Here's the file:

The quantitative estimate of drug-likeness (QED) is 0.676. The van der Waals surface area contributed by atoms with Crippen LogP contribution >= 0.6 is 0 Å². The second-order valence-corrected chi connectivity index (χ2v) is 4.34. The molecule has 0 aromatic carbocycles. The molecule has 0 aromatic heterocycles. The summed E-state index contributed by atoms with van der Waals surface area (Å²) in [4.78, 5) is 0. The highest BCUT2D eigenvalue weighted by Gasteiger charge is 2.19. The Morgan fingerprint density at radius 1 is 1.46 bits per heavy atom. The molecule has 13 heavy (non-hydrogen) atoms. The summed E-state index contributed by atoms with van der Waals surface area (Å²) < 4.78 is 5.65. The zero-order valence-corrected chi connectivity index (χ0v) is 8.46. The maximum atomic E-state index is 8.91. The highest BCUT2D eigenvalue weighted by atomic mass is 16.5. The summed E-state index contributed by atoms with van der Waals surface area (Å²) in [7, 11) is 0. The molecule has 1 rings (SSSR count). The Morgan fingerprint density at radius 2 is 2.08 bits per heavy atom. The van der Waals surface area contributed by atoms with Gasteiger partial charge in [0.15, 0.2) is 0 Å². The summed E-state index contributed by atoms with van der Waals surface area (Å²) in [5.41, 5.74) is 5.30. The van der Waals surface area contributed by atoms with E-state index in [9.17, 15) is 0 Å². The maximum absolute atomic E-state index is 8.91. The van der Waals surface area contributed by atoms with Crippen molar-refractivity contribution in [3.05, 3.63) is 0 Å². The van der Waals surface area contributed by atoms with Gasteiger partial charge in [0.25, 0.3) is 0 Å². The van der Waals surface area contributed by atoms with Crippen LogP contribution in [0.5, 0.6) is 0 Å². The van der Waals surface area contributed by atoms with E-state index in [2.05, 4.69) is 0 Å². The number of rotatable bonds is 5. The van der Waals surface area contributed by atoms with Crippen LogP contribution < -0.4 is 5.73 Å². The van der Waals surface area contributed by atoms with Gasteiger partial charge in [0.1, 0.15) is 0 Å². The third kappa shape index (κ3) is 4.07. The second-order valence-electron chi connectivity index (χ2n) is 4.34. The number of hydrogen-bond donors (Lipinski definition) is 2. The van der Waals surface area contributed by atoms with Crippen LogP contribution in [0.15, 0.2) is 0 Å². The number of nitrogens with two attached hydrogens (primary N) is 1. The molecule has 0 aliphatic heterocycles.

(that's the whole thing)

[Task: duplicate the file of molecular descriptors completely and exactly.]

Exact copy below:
The quantitative estimate of drug-likeness (QED) is 0.676. The van der Waals surface area contributed by atoms with Crippen LogP contribution >= 0.6 is 0 Å². The second-order valence-corrected chi connectivity index (χ2v) is 4.34. The molecule has 0 aromatic carbocycles. The molecule has 0 aromatic heterocycles. The summed E-state index contributed by atoms with van der Waals surface area (Å²) in [4.78, 5) is 0. The highest BCUT2D eigenvalue weighted by Gasteiger charge is 2.19. The Morgan fingerprint density at radius 1 is 1.46 bits per heavy atom. The molecule has 13 heavy (non-hydrogen) atoms. The summed E-state index contributed by atoms with van der Waals surface area (Å²) < 4.78 is 5.65. The zero-order valence-corrected chi connectivity index (χ0v) is 8.46. The maximum atomic E-state index is 8.91. The highest BCUT2D eigenvalue weighted by atomic mass is 16.5. The summed E-state index contributed by atoms with van der Waals surface area (Å²) in [7, 11) is 0. The molecule has 1 rings (SSSR count). The Morgan fingerprint density at radius 2 is 2.08 bits per heavy atom. The van der Waals surface area contributed by atoms with Gasteiger partial charge in [0.15, 0.2) is 0 Å². The summed E-state index contributed by atoms with van der Waals surface area (Å²) in [5.41, 5.74) is 5.30. The van der Waals surface area contributed by atoms with E-state index in [9.17, 15) is 0 Å². The maximum absolute atomic E-state index is 8.91. The van der Waals surface area contributed by atoms with Crippen molar-refractivity contribution in [3.05, 3.63) is 0 Å². The van der Waals surface area contributed by atoms with Gasteiger partial charge in [0.25, 0.3) is 0 Å². The van der Waals surface area contributed by atoms with Crippen LogP contribution in [0.5, 0.6) is 0 Å². The van der Waals surface area contributed by atoms with E-state index in [2.05, 4.69) is 0 Å². The number of rotatable bonds is 5. The van der Waals surface area contributed by atoms with Crippen LogP contribution < -0.4 is 5.73 Å². The van der Waals surface area contributed by atoms with Gasteiger partial charge in [0.1, 0.15) is 0 Å². The third kappa shape index (κ3) is 4.07. The second-order valence-electron chi connectivity index (χ2n) is 4.34. The number of hydrogen-bond donors (Lipinski definition) is 2. The van der Waals surface area contributed by atoms with Crippen LogP contribution in [0.15, 0.2) is 0 Å². The number of nitrogens with two attached hydrogens (primary N) is 1. The molecule has 0 aliphatic heterocycles.